Something big happened around here sometime early last year.
I started drinking coffee. And now I can’t stop.
I always loved coffee before this recent obsession, but coffee did not love me, so I relegated my coffee-love to adoration of the coffee culture rather than the coffee drinking, and to making it for others whenever possible so I could take in that rich, chocolate-esque aroma. In the days when I did sip a cup here and there, I never really drank the hard stuff; maybe a cup of decaf with dessert now and then. I pointed a finger at the coffee, though, whenever I felt off. I ended up going coffee/tea cold turkey somewhere around 1998.
With necessity being the mother of invention, I made a major exploration of other soothing, warm drinks. That’s when I learned about Lebanese café blanc, or “white coffee.” Heaven in a cup! is what called it, and still do. The Elixir of the Gods!
For my book, I affectionately dubbed my café blanc “Orange Blossom and Honey Tisane.” I considered it the darling of the drinks chapter. The flavor and aroma of this Godly elixir is suitable for calming your inner savage beast, or turning any kind of a day into a better one. Everything about café blanc says: You are alive. Breathe, deeply.
When I started back on the hard stuff, there remained plenty of room for the café blanc (I love all of my bambinos equally!) and then still more room for a full-on, and turns out quite worthy, exploration of way the Lebanese drink coffee.
It isn’t just the incredibly satisfying, ritualistic pleasure of drinking coffee that lured me back in. It was also info like this. With the green light of coffee’s health benefits on, I felt justified to go full throttle. Not for nothing, the probiotics in my daily supplement download also helped me welcome coffee back to my system with genuine Lebanese hospitality: get in here and let me hug you!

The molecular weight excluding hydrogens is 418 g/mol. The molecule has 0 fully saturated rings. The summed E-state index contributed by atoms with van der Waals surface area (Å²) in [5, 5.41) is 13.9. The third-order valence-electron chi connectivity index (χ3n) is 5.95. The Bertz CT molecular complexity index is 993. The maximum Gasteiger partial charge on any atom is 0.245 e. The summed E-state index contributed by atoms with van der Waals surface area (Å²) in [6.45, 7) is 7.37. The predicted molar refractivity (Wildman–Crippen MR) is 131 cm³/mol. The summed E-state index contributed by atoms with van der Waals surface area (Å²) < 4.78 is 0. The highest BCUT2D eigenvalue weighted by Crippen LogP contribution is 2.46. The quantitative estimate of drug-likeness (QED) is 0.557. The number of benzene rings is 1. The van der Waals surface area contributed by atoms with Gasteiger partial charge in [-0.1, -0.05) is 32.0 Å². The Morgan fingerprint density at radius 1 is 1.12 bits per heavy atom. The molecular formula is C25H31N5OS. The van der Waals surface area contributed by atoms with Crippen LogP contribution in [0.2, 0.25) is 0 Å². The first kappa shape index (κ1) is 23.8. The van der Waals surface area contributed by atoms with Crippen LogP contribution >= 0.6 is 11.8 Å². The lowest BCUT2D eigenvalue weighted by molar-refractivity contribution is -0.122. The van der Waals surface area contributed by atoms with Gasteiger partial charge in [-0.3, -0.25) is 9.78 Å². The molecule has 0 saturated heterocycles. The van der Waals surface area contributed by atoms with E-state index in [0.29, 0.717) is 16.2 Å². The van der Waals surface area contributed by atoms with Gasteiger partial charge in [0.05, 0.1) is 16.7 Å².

I remember Sitto making Lebanese coffee on the stovetop in her old world ‘ibrik, a traditional little pot with a narrow opening at the top. Her cousin Elias (really my father’s cousin, not hers, but cousin-love all the same) would stand at the stove with her and they’d speak fast, easy Arabic while she gently stirred the pot of very finely ground coffee with sugar and water, letting it barely boil, and then again to a barely-boil, moving the pot on and off the heat and leaving a beautiful creamy coffee top for each cup. Then they sat down and sipped from little cups that sent the miniature enthusiast in me over the top, while they visited and nibbled and drank a bit of water with it all.
Sitto gave me a shoebox filled with twelve demitasse cups and saucers, in blue porcelain. Where oh where is that set? In all of the moves of the last five+ years, I can no longer lay a finger on it. It has to, HAS TO be somewhere among the stuff, though. I’m a believer.
How did Sitto know I’d come around to Lebanese coffee? If not for the incredibly rich flavor (especially when it’s ground to a dissolving powder—“Turkish Grind”—with cardamom) then most definitely for the real meaning of Arabic coffee breaks. The sheer quantity of the set of little cups she gave me imparted her message, which comes to me at this ever-so-opportune moment in life:
Slow it down. Visit with affection if you can. Take a treat (right?). Sip. Breathe. Sip again.
And share it, the coffees and the love, with others.
Want to come over for Lebanese coffee and café blanc?